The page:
BP: Haiku Window, Stained Glass

This week’s theme at the Haiku Foundation’s Haiku Window was stained glass. KJ Munro chose one of the two I submitted. It is as follows:

broken heart
lead came fixes
the stained glass

Nancy Brady, 2018

For those unfamiliar with stained glass, the use of lead came is one method of connecting the pieces of glass together. I wasn’t aware of the terminology until just recently. It was only when Ken Lee, my instructor, guided me through my first stained glass piece.

As an aside, my husband and I rescued some colored pieces of glass from an old door on a dilapidated shed on our property. The shed was torn down at the time of our acquisition of our house, but I wanted to do something with the glass. It took several years before I got up the courage to give it a go, and with Ken’s expert help, I finally finished the piece in February of this year. It hangs in our kitchen window.

About pedometergeek

A pharmacist by profession, a haiku poet by nature, I read and write. I have a book of haiku, Ohayo Haiku, and another somewhat alternative haiku book, Three Breaths, but write other genres. I also read...lots of novels! My favorite is, and remains, Ayn Rand's Atlas Shrugged but I am also a big Harry Potter fan. I truly am a pedometer geek strapping on my pedometer as soon as I awaken.
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9 Responses to BP: Haiku Window, Stained Glass

  1. This is so lovely, Nan. šŸ™‚

    Liked by 1 person

  2. Thank you, Barbara. I don’t usually explain my haiku as they need to stand as written, but I figured any readers might not know what lead came was. Moreover, they might consider it some sort of typo. Poets can withstand anything but a misprint (as one Salada tag-line says). ā¤

    Like

  3. Jules says:

    Best to you! Congratulations!

    I remember doing a piece in art class… perhaps High School.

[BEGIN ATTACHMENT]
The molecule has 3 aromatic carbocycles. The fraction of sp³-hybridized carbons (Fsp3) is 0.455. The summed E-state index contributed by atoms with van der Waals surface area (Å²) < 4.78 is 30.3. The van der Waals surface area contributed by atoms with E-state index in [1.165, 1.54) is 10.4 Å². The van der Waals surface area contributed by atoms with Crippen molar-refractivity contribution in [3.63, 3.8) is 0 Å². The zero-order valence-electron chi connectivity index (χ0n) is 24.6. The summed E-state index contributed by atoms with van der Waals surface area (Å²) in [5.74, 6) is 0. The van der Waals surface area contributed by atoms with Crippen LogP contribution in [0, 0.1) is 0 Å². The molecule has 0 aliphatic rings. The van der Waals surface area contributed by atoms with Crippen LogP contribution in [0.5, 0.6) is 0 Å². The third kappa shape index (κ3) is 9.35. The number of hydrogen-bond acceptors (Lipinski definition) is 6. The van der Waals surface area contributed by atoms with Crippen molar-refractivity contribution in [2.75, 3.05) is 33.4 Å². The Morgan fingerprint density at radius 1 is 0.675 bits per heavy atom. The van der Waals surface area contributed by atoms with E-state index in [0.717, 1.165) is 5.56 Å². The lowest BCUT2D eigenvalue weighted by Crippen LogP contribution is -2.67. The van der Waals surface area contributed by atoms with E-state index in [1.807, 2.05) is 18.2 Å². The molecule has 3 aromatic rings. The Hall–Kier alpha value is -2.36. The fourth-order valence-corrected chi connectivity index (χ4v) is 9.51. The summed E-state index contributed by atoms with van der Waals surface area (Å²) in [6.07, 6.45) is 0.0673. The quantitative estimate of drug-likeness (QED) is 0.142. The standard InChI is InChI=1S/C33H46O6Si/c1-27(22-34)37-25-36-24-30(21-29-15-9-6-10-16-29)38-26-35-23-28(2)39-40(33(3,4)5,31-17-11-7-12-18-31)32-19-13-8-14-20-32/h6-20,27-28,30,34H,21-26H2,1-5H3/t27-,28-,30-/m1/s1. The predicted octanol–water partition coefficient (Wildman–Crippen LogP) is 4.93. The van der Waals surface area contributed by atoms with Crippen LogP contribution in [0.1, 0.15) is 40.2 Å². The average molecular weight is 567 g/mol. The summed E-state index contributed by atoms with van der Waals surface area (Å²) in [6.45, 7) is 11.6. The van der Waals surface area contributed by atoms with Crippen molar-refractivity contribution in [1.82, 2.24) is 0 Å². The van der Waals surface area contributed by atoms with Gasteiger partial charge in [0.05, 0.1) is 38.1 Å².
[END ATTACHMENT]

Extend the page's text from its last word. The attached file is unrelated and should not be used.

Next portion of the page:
You’ve given me an idea about what to do with my beach glass… though the pieces aren’t that large. I wonder how small they make those lead channels.

    You have also reminded me about the history of Rose Windows – usually of stained glass. Often in religious buildings. Interesting info on the net. Quite a bit of history for Rose Windows.

    A rose window or Catherine window is often used as a generic term applied to a circular window, but is especially used for those found in churches of the Gothic architectural style and being divided into segments by stone mullions and tracery.

    Liked by 1 person

    • Thanks. I still say you should try your hand at the prompts on the site. This week’s (through Sunday evening at 11:59PM) is open window. I have sent two but don’t know whether either have been selected.

      You can also use copper foil for irregularly shaped glass. It is a technique that I have not used yet, but hope to learn with the next piece I do.

      I have made a small box lid out of beach glass. Basically I made a mosaic pieces by using white glue, that theoretically dries clear, to hold the pieces in place.

      One of the local Presbyterian churches is proud of their rose window, but more impressive was the one at Notre Dame Cathedral in Paris. The most spectacular stained glass window was in York, England. It was heart-shaped rather than the circular rose window. I should send you a photo of it as I took several when we were there in 1998. I really love hearts and have done quite a few collages with hearts as the theme so seeing this heart window was so exciting.

      Liked by 1 person

      • Jules says:

        Have you got a link for the foundation… I have trepidation about being judged – not good enough… But I could look at the link.

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  4. http://www.haikufoundation.org, choose Home, then go to Haiku Window. The contact link (near the top o the column) is how you can send a haiku (or two or three) to KJ Munro. I don’t always get in, but the prompts keep me writing. I worry about being judged, too, but I have found that the more I write and submit, the more acceptances I have received. Those that reject me more than twice, I don’t bother submitting to because I don’t like to be rejected. Or to quote David Bowie’s song “Fame”: “I’ll reject you first!”

    Like

    • http://www.thehaikufoundation.org, choose Home, then go to Haiku Window. The contact link (near the top o the column) is how you can send a haiku (or two or three) to KJ Munro. I don’t always get in, but the prompts keep me writing. I worry about being judged, too, but I have found that the more I write and submit, the more acceptances I have received. Those that reject me more than twice, I don’t bother submitting to because I don’t like to be rejected. Or to quote David Bowie’s song “Fame”: “I’ll reject you first!”

      Like

  5. But only the UK players can experience these games.

    Like

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